Marco Martorella, chair in radio frequency and space sensing in the Department of Electronic, Electrical and Systems Engineering at the University of Birmingham, has begun working on the Radar Cluster for Earth Remote Sensing (RaCERS) project.
The feasibility study, which will involve developing bespoke equipment that pushes the boundaries of radar equipment and constellation flying, is now underway. The second stage of the project will be funded by the European Space Agency. Delivery is expected by 2029.
The RaCERS project is expected to deliver ‘swarms’ of cooperating microsatellites (smallsats) that fly in tight formation and provide a highly accurate profile of Earth’s surface, and enhanced image resolution revealing, for instance, deforestation or forest thickening, the height of rivers or waterways, and areas of urban growth. This is intended to improve mapmaking, environmental monitoring and natural hazard forecasting.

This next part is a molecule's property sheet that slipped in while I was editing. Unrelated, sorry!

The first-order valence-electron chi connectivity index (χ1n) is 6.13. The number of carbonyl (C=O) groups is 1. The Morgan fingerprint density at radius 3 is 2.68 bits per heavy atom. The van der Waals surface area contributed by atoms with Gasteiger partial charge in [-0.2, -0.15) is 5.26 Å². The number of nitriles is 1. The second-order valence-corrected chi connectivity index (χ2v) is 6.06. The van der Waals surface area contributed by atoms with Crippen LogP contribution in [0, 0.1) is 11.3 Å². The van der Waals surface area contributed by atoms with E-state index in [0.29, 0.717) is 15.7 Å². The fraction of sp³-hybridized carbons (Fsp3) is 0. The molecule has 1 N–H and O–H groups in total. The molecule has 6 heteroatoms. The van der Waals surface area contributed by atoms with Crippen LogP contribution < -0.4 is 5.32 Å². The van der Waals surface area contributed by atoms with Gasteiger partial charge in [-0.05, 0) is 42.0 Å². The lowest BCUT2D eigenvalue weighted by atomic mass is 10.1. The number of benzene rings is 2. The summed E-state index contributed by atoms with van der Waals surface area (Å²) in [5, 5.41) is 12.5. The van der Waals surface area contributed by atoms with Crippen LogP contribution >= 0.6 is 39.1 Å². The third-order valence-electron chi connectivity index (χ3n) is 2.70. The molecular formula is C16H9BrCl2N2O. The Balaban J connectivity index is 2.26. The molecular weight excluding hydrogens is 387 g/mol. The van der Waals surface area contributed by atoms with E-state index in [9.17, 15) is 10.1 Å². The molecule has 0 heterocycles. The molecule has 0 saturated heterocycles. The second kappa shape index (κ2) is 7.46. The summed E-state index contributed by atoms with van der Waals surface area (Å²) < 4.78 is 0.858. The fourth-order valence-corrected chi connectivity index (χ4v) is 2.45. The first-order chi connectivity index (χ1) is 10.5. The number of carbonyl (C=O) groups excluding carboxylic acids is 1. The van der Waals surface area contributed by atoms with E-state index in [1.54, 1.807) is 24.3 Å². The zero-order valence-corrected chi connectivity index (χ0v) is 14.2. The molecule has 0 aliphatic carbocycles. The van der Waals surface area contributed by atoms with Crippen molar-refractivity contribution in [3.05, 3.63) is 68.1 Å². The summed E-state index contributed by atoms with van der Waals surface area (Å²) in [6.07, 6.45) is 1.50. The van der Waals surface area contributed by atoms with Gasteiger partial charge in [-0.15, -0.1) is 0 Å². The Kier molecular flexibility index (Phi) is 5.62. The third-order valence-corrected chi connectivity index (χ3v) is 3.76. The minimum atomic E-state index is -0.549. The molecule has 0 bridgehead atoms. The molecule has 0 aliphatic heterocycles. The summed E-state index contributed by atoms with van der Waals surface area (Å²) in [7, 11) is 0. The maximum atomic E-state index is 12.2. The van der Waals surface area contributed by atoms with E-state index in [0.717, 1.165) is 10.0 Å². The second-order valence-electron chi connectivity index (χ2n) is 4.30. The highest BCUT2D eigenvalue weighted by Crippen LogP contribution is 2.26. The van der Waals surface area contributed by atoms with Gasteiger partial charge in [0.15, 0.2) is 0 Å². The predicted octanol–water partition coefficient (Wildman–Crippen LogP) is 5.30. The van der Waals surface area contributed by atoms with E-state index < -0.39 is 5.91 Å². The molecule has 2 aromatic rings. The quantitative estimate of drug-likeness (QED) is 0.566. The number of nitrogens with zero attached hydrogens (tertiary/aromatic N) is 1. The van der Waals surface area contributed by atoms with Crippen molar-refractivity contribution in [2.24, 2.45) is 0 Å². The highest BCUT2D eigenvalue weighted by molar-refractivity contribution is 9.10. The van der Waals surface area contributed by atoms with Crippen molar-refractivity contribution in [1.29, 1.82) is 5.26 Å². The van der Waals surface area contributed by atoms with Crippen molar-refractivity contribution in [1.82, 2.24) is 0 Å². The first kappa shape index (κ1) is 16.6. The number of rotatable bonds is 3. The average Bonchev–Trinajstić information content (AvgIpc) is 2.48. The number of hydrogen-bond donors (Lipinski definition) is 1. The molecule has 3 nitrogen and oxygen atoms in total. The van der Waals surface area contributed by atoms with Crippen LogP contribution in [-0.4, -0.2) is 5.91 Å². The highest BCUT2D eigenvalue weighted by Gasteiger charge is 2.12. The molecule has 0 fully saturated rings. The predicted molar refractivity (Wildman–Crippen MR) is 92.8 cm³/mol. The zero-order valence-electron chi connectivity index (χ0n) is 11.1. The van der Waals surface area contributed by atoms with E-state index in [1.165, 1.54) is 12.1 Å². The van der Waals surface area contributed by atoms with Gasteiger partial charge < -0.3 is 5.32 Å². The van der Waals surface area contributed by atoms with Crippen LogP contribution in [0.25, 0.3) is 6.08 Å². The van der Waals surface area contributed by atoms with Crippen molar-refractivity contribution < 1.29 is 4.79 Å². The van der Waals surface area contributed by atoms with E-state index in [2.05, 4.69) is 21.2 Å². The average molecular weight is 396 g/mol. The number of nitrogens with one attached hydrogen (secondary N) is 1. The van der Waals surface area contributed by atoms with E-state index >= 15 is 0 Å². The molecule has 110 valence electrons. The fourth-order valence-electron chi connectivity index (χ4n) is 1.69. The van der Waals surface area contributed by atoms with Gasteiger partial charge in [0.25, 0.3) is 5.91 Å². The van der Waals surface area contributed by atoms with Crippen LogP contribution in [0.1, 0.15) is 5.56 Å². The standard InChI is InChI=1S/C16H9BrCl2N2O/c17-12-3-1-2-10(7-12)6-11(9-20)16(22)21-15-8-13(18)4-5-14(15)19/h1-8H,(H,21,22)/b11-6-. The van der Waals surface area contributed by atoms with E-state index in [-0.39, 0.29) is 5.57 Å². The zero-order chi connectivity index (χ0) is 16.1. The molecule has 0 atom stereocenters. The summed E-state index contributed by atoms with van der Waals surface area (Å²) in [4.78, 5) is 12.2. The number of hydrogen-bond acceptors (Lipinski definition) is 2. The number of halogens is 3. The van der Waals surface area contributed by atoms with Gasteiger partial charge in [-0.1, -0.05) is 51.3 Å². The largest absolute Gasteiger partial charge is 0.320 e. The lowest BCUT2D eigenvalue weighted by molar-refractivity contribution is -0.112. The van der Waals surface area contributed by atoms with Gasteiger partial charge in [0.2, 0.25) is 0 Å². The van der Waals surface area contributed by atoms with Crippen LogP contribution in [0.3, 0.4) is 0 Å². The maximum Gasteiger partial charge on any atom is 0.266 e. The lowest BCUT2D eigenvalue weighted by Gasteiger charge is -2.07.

Martorella is working on the project with partners GeoOptics Switzerland; Tyvak International; the National Inter-University Center for Telecommunications, Pisa; and the Federal Institute of Technology, Zurich.
Flying in constellation will enable the RaCERS smallsats to simultaneously use altimetry, which measures height using the upward reflection of the radar beam; scatterometry, which passively senses the surface from many angles at once, providing more, and more precise, information; and synthetic aperture radar (SAR), which enables active and high-resolution imaging of Earth’s surface.
According to Martorella, radar has strong benefits over visual light wavelengths for these types of measurements. It can sense during day or night and is not interrupted by cloud cover, which means it can deliver a continuous feed of highly accurate data about the surface of oceans, ice and land.
Martorella said, “Spaceborne radar is central to Earth environmental monitoring and forecasting, and the constellations of RaCERS satellites, flying in a tightly orchestrated formation, will deliver more accurate measurements than conventional, single satellites, enabling more accurate determination of severe weather, soil moisture, surface winds, ocean circulation and much more.”
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